Mississippi Delta earthquake: America's Haiti waiting to happen?
Scientists predict a Haiti-magnitude earthquake along the New Madrid fault during the next 50 years. The fault runs under the Mississippi Delta, one of the poorest parts of the US.
Little Rock, Ark.
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In 1811 and 1812, the New Madrid fault zone that zig zags through five states shook so violently that it shifted furniture in Washington, D.C., and rang church bells in Boston. The series of temblors changed the course of the Mississippi River near Memphis, and historical accounts claim the river even flowed backward briefly.
Geologists consider the New Madrid fault line a major seismic zone and predict that an earthquake roughly the magnitude of the Haiti earthquake (7.0 on the Richter scale) could occur in the area during the next 50 years.
That forecast is of particular concern because the New Madrid zone sits beneath one of the country’s most economically distressed areas – the Delta. In many counties in the Mississippi Delta, the poverty level is triple the national average.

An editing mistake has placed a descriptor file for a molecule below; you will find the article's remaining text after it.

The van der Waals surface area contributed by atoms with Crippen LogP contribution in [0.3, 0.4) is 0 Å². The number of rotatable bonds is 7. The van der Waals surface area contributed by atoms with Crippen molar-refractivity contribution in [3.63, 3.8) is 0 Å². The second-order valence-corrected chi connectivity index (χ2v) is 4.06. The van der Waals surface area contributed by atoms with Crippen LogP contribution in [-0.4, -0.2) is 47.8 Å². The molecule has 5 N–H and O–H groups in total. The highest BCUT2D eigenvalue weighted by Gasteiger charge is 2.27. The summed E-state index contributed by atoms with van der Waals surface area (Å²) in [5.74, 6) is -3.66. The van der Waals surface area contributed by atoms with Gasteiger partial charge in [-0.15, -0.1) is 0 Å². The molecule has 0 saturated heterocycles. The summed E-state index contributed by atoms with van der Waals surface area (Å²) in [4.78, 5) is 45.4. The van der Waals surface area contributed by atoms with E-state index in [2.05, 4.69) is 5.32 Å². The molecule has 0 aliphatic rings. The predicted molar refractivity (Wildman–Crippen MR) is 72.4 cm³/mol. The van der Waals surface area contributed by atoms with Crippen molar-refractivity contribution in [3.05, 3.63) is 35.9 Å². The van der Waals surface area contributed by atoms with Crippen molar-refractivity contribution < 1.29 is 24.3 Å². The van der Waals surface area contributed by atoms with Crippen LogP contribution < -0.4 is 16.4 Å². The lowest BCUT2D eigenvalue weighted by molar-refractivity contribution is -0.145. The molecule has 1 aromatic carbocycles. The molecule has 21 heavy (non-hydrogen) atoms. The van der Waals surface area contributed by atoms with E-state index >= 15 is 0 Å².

Moreover, the area is comparatively less prepared to deal with a huge earthquake than are other seismically active areas in the US, says Mark Ghilarducci, vice president of James Lee Witt Associates, a crisis and emergency management consulting company in Washington.
“There have not been enough resources applied for retrofitting that there could be,” Mr. Ghilarducci says. “I would like to see far more retrofit programs, strengthening of buildings, especially masonry buildings, tying down bridges. That builds resiliency in a community.”
Efforts to prepare
Neither the federal government nor local governments are unaware of the threat.
Numerous interstate task forces and coalitions have organized over the last decade to prepare for a castrophoric earthquake. Education programs focused on survival kits and family disaster planning occur yearly in states. Yet, experts say, few families have kits in their homes.